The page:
River vs. Creek
Fundamental difference between river and creek
A river is easily defined in simple terms as a continuous flow of fresh water within a definite course called a river bank. Most rivers on the earth surface drain their reserves of natural water into oceans and seas and in some occasions they may join other rivers or better still join a lake. A creek which is very different from a river is a small version of a river that is otherwise called a stream although the word can be used to also identify the narrow channels found in between islands. A river forms an elementary unit of the hydrological cycle and as many geographers in the contemporary world would observe, creeks will always remain shallow tributaries of a larger river and more often would be described in words such as small rivers and rivulets.
As it will seem obvious from our introductory remarks about rivers and creeks, the basic distinction between rivers and creeks is generally based on their size where the former is relatively larger than the latter. In most advanced languages the term river is pretty universal and it will be common to find the definition of a river as a natural body of water that drains to the seas and oceans standard in all societies. The creek on the other hand may mean different depending on the society concerned, as for the British for example, a narrow inlet to the sea is what they will call a creek while the Australians will call a creek almost a river. Other names for creek are used by the British which include the terms brook and stream.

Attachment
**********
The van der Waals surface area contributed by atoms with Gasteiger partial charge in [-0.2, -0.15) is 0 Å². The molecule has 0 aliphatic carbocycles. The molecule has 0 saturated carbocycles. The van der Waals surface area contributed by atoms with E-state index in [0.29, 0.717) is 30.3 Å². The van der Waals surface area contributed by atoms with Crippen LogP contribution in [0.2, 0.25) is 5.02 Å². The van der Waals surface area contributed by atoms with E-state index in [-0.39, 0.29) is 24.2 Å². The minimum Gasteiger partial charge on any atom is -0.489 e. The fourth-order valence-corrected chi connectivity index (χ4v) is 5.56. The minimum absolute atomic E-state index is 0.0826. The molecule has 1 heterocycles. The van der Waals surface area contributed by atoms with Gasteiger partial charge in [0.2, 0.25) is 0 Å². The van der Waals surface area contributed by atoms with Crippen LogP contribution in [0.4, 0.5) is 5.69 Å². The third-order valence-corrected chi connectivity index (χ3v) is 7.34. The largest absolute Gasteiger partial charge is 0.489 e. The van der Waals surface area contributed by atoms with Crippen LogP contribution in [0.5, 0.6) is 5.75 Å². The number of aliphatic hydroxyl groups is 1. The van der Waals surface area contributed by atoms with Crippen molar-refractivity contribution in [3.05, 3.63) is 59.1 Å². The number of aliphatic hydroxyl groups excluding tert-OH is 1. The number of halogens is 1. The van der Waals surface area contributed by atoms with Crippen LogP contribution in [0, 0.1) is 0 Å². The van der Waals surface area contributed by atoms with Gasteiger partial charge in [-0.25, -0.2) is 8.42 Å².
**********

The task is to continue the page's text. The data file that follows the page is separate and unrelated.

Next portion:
Having had noted that the point of contrast between a creek and a river is size, it is also very crucial to observe that in some parts of North America, some creeks have been observed to be larger and longer even more than other rivers which are relatively smaller. The surprising fact is that there are some creeks which will flow all year round regardless of the prevailing climatic conditions while some rivers will reduce in water volume or even dry up during adverse weather conditions. Contrary to many perceptions, rivers normally flow downhill and not from north to south as many people seem to put.